Answer the questions in British English only!
Question 1 - You pop out to the greengrocer to buy one of these. Do you call it:
Americans borrowed zucchini from Italy, where this particular type of squash was developed for cooking. The British went with the French word for it, courgette.
Question 2 - Which of these is a real thing?
Though suet is an animal fat, there's a vegetarian concoction made of plant fats and flour that can be used for making suet dumplings and suet puddings (two British delicacies). It’s sold as vegetable suet, usually in shredded form.
Question 3 - Which feels wrong?
In British English, Lego is a mass noun. You’d have a box (or tray) of Lego, not Legos.
Question 4 - You want to attach a paper to a cork board. Would you use:
A drawing pin is what Americans would call a thumb tack.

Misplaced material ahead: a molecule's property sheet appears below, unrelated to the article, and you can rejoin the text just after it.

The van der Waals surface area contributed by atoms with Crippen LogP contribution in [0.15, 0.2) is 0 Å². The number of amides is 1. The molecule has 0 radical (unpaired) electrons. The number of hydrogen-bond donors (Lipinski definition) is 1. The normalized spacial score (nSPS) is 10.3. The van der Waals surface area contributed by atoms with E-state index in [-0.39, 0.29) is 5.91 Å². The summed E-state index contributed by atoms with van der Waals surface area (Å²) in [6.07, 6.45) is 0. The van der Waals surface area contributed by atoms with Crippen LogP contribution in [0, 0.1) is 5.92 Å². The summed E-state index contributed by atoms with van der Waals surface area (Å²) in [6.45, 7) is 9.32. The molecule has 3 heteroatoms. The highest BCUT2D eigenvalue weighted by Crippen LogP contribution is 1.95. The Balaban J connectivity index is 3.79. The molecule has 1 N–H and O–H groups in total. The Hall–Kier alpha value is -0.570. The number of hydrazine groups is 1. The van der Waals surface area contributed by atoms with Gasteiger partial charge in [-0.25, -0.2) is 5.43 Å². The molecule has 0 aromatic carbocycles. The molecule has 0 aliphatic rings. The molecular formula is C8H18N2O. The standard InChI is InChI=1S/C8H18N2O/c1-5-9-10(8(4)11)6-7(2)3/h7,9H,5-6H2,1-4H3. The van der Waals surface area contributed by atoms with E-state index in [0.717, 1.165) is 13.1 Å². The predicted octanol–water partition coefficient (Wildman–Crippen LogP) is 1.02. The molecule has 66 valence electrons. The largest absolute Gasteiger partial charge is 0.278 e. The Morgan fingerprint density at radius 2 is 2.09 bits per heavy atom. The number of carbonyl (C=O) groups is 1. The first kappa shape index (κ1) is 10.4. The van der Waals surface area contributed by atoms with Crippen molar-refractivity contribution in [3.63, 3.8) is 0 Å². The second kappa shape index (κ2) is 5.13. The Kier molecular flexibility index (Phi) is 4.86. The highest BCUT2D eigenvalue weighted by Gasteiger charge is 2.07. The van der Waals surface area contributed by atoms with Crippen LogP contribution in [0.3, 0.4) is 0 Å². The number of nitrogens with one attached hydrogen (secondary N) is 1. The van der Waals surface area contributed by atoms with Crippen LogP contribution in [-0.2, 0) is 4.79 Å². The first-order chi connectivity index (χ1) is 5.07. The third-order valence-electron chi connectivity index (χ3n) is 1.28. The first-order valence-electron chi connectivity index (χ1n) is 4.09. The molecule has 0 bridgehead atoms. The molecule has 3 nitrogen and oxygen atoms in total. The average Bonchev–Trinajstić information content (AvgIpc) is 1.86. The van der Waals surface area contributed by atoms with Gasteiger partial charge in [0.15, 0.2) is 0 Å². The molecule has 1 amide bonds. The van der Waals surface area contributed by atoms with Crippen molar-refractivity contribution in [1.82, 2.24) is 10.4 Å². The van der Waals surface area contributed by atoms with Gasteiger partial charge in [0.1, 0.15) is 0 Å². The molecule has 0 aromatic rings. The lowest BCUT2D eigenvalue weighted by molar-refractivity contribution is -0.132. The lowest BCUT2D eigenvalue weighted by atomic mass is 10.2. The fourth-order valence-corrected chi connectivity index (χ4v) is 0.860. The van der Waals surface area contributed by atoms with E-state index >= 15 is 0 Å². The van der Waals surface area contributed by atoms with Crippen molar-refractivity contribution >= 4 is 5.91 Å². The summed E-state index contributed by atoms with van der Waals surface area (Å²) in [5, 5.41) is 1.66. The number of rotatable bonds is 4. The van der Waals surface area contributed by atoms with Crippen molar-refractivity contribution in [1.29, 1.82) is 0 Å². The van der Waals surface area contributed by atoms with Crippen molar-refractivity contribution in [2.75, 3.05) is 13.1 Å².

Question 5 - Which of these is not an item of clothing?
A flannel is what Americans would call a washcloth.
Question 6 - A toastie is:
Toasties generally involve cheese (and often other ingredients like ham or tomato), so they’re much the same as American 'toasted cheese' or 'grilled cheese' sandwiches.
Question 7 - What is the meaning of identity parade?
If you watch or read British mysteries, you should get this one right!
Question 8 - What might you do with your allotment?
An allotment is a small plot of land away from your home, used growing for plants. Allotments are usually rented from the local government council.
Question 9 - Finish the phrase Fine words…
Words have been not buttering British parsnips for almost 400 years. The phrase feels a bit antique these days, but it means ‘words alone are not enough—give us some action’.
Question 10 How many pounds in a stone?
Though the stone measure was originally used for trading purposes (you could buy a stone of wool, for example), nowadays it’s almost exclusively used for human body weight. If you’re 10 stone, you’re 140 pounds.